Tuesday, January 12, 2010

Tuesday Tip - Quadricep / Hamstring Strength Ratio

At my first gym visit of 2010, I went to the file cabinet and pulled out my progress chart for the first time in months.. The chart lists the exercise machines, the current weight I am lifting and the machine settings. The personal trainer (1 complimentary with gym membership) recommended that I chart my progress. I diligently wrote my routine, weights and reps...for about two months. I ended up spending equal amounts of time charting as I did lifting so I began updating the chart once a month. Eventually...I charted no more.

The main reason for joining a gym was to maintain a strong knee after ACL reconstruction and rehabilitation. I knew that knee strength would be an important part of my routine. My right hamstrings were weakened after surgery because the surgeon used two hamstring tendons to reconstruct my ACL. My right leg was noticeable weaker than my left leg. The trainer suggested I perform hamstring curls with my right leg only. I worked my right leg and exercised using both legs. My right leg slowly increased strength.

Last week, I was using the hamstring curl machine and out of curiosity tested my left hamstring. I was shocked. My left hamstring was considerably weaker than my right hamstring. I am now using the machine to build up my left (non-surgical leg). How did I let this happen? I am certain I would have realized this sooner if I continued to chart my progress.

I was curious about the relationship between the quadriceps, hamstring, strength ratios and knee injuries. I found an excellent article Weak in the Knees by Krista Scott-Dixon Ph.D. She discusses many risk factors but this one caught my eye.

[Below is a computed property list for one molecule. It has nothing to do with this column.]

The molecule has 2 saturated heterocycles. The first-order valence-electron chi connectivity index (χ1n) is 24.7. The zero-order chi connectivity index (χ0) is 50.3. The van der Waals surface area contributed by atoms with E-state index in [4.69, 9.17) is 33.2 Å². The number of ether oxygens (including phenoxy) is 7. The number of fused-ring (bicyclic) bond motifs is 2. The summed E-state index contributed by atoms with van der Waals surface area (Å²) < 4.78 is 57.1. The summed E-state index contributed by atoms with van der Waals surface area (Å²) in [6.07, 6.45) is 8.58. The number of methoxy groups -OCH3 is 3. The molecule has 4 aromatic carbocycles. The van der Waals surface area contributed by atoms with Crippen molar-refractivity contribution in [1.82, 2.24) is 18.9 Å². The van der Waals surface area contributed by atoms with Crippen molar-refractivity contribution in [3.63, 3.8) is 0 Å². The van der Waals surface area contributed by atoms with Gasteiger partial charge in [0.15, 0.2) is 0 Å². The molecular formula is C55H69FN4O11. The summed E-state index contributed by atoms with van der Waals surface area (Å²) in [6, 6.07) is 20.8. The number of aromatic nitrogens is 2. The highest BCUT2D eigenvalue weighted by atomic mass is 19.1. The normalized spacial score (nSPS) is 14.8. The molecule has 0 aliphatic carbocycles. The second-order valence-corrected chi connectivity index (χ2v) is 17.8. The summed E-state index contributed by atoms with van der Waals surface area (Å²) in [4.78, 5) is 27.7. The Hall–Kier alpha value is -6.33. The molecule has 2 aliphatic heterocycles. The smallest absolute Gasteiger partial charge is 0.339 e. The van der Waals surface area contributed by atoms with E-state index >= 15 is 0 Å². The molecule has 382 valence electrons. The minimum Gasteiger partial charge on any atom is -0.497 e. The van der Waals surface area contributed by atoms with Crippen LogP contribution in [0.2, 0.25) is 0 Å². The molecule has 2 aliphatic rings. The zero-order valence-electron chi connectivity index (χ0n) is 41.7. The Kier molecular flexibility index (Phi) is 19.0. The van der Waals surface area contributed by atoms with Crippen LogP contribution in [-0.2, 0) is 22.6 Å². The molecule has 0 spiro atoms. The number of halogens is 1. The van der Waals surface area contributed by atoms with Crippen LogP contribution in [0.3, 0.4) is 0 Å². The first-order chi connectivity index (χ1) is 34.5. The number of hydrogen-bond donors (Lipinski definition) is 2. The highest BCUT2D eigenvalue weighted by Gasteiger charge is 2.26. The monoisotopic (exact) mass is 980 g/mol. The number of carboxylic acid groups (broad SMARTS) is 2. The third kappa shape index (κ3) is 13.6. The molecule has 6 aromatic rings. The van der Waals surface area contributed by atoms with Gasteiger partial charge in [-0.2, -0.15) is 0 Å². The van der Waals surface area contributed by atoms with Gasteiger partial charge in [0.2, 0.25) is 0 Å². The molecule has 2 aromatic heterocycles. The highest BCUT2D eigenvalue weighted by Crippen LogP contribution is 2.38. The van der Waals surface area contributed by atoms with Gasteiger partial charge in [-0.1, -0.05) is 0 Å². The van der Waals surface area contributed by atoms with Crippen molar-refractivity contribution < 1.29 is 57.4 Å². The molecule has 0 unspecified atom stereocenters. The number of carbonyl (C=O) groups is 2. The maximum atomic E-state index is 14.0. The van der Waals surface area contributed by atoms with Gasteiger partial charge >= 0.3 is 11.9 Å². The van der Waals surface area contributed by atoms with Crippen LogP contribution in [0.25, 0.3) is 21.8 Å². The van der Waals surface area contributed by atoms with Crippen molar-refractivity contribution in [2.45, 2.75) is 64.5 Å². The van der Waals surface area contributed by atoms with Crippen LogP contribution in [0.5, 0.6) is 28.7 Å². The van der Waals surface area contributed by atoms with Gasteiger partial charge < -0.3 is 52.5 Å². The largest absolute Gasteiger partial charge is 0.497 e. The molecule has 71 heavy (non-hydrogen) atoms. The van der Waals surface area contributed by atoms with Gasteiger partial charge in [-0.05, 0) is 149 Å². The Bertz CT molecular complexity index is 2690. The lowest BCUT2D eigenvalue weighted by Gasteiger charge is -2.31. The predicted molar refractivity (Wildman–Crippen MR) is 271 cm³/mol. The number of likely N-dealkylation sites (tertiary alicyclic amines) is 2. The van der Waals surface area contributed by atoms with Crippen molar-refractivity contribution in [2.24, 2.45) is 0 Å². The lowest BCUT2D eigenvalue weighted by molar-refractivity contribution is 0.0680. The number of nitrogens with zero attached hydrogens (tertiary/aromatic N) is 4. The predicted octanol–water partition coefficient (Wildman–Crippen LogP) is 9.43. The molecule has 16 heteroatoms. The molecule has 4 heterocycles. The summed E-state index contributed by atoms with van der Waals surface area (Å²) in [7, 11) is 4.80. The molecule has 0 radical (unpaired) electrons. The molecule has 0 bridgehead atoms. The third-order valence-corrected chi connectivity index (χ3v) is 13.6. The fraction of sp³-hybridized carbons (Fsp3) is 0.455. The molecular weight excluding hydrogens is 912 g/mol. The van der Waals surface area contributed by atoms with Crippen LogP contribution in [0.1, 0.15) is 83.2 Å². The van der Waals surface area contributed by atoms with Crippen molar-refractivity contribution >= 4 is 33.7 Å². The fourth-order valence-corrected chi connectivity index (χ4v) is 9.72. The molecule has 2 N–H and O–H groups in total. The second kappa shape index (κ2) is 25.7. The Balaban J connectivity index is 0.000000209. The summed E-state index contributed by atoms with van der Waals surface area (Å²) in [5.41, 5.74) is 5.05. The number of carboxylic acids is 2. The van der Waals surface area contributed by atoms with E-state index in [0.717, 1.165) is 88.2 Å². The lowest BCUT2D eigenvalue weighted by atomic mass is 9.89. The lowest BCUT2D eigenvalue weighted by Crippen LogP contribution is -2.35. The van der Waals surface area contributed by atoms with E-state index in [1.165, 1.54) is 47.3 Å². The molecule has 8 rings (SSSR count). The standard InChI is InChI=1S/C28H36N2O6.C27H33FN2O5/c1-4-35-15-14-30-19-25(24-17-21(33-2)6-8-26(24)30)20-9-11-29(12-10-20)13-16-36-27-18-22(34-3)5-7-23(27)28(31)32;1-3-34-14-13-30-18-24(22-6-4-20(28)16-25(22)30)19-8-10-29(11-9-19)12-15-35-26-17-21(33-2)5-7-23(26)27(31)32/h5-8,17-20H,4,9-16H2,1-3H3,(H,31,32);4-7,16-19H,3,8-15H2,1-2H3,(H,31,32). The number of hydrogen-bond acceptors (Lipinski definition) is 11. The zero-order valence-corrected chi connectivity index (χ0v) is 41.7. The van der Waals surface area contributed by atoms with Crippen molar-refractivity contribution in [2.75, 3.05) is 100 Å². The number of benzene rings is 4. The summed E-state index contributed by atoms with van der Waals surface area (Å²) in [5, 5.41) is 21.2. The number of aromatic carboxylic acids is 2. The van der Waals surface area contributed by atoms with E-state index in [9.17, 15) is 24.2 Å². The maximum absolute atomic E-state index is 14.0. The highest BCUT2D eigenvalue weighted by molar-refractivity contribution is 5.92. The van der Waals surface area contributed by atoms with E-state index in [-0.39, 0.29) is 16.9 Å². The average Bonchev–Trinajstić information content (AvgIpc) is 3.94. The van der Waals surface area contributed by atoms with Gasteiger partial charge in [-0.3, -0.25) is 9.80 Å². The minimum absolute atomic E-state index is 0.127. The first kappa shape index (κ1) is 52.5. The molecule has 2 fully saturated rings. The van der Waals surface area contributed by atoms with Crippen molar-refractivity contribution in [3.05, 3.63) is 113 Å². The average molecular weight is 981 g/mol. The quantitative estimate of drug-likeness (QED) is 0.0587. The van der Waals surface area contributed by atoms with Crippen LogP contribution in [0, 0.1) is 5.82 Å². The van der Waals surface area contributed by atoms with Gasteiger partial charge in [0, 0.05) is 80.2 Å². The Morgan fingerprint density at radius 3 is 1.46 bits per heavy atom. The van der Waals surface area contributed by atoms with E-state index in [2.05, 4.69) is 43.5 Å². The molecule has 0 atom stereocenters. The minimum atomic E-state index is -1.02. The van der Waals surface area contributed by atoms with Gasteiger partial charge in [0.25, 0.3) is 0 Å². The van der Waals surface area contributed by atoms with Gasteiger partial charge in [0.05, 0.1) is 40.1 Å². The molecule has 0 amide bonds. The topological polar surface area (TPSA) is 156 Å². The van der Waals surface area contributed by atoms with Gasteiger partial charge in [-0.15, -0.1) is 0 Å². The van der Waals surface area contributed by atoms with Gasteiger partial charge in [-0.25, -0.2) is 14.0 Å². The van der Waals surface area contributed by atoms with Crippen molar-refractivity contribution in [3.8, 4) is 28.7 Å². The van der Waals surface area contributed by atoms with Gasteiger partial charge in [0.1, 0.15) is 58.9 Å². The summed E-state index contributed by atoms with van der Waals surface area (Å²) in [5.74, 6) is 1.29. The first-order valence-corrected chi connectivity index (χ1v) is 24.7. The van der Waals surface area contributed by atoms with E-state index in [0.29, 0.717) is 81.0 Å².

Strength ratios. Women tend to have stronger quadriceps relative to their hamstrings, which may decrease the hamstrings' ability to stabilize the knees. The general recommendation for a healthy hamstring-to-quadricep strength ratio is for the hamstring to be at least 60 percent – and ideally closer to 80 percent – as strong as the quad.

So back to the gym I go....

New Goals for 2010:
Balance out the strength of my right and left leg.
Calculate and improve my quadricep / hamstring strength ratio.

Tuesday Tip: Be aware of the quadricep / hamstring strength ratio for knee strength and injury prevention.


S.Smith said...

Most people fall forward while they walk and therefore create stronger quad ratio strength.

Martial arts training can (I think should - especially in Baguazhang) include pulling the body forward...that will develop a better and a functional strength ratio.


Michele said...

S.Smith: Thank you for commenting. Interesting observation on how people fall forward when they walk. I am new to Tai Chi but I feel more aware of my daily movement (walking) since I started.

I have to wonder if my recent lower back pain is a result of the quad / hamstring off balance...?

Felicia said...

hamosHey, Michele,

I had to laugh when you said that charting your routine in the gym took as much time as lifting did - I can soooo relate! Today was my first day in the gym since Friday and it took about 20 minutes to fill in what was done on those five days. Threw me way behind...

I think it's great that you are training your hamstrings individually. Many folks jump on the leg curl (or leg press) machine and lift both legs together. Since one leg will always be a bit stronger, it tends to dominate/compensate for the weaker leg - which means if one leg is slightly weaker than the other, it will probably always be. Lifting the weights one leg at a time helps both legs work. My right side tended to be a little weaker, so for me, the trick was to try to get the weights and reps on that side to match the other...

I'd heard about how women tend to have quad/hamstring strength imbalances that tend to lend female athletes more to knee injuries before (which I think is due to the structure of our child-bearingly practical hips), but it was great to see Dr. Scott-Dixon's strength ratio. Made me go check the chart, LOL, to see what my percentages are (I'm happy to report that my hamstring max is at 82% of my quad max! Whoo-hoo!). So, I guess writing all that stuff down really is a good thing...

Here's to healthy hammies :-0

Michele said...

Hi Felicia,

Thank you for commenting. That is a great Quad/Hamstring ratio!

At the gym today, I did not do as well. My left leg has weaker hamstrings. I was warned off the quad machines by my PT because they put too much pressure on the knee. I am still trying to figure it out.